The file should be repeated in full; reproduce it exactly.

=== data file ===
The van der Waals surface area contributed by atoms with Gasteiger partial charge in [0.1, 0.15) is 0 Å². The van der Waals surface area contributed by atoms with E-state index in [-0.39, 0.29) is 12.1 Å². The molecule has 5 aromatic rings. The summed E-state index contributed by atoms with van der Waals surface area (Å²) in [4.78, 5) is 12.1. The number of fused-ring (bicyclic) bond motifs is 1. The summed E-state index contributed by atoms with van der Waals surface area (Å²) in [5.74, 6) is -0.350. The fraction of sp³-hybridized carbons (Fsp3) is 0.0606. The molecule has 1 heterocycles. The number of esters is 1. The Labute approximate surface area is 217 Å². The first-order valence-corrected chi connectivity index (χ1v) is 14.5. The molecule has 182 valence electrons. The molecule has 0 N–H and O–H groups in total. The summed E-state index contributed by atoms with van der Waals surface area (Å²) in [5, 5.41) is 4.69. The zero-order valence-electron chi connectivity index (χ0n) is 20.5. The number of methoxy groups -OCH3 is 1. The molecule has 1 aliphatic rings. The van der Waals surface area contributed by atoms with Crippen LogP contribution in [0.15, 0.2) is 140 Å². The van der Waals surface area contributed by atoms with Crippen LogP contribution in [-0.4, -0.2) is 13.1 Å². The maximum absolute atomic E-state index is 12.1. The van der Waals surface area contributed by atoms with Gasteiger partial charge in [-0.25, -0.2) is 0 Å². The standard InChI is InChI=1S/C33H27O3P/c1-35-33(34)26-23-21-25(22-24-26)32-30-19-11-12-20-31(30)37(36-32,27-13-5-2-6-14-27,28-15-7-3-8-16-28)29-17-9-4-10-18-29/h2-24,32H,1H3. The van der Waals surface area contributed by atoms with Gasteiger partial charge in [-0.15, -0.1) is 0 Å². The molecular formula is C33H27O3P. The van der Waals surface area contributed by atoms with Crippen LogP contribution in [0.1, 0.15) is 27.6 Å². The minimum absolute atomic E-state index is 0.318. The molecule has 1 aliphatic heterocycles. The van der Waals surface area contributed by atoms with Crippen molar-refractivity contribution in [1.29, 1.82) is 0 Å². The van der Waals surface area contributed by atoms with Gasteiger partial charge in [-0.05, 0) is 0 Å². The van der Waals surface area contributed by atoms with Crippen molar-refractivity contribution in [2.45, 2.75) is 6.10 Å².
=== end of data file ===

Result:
The van der Waals surface area contributed by atoms with Gasteiger partial charge in [0.1, 0.15) is 0 Å². The van der Waals surface area contributed by atoms with E-state index in [-0.39, 0.29) is 12.1 Å². The molecule has 5 aromatic rings. The summed E-state index contributed by atoms with van der Waals surface area (Å²) in [4.78, 5) is 12.1. The number of fused-ring (bicyclic) bond motifs is 1. The summed E-state index contributed by atoms with van der Waals surface area (Å²) in [5.74, 6) is -0.350. The fraction of sp³-hybridized carbons (Fsp3) is 0.0606. The molecule has 1 heterocycles. The number of esters is 1. The Labute approximate surface area is 217 Å². The first-order valence-corrected chi connectivity index (χ1v) is 14.5. The molecule has 182 valence electrons. The molecule has 0 N–H and O–H groups in total. The summed E-state index contributed by atoms with van der Waals surface area (Å²) in [5, 5.41) is 4.69. The zero-order valence-electron chi connectivity index (χ0n) is 20.5. The number of methoxy groups -OCH3 is 1. The molecule has 1 aliphatic rings. The van der Waals surface area contributed by atoms with Crippen LogP contribution in [0.15, 0.2) is 140 Å². The van der Waals surface area contributed by atoms with Crippen LogP contribution in [-0.4, -0.2) is 13.1 Å². The maximum absolute atomic E-state index is 12.1. The van der Waals surface area contributed by atoms with Gasteiger partial charge in [-0.25, -0.2) is 0 Å². The standard InChI is InChI=1S/C33H27O3P/c1-35-33(34)26-23-21-25(22-24-26)32-30-19-11-12-20-31(30)37(36-32,27-13-5-2-6-14-27,28-15-7-3-8-16-28)29-17-9-4-10-18-29/h2-24,32H,1H3. The van der Waals surface area contributed by atoms with Gasteiger partial charge in [-0.15, -0.1) is 0 Å². The molecular formula is C33H27O3P. The van der Waals surface area contributed by atoms with Crippen LogP contribution in [0.1, 0.15) is 27.6 Å². The minimum absolute atomic E-state index is 0.318. The molecule has 1 aliphatic heterocycles. The van der Waals surface area contributed by atoms with Crippen molar-refractivity contribution in [1.29, 1.82) is 0 Å². The van der Waals surface area contributed by atoms with Gasteiger partial charge in [-0.05, 0) is 0 Å². The van der Waals surface area contributed by atoms with Crippen molar-refractivity contribution in [2.45, 2.75) is 6.10 Å².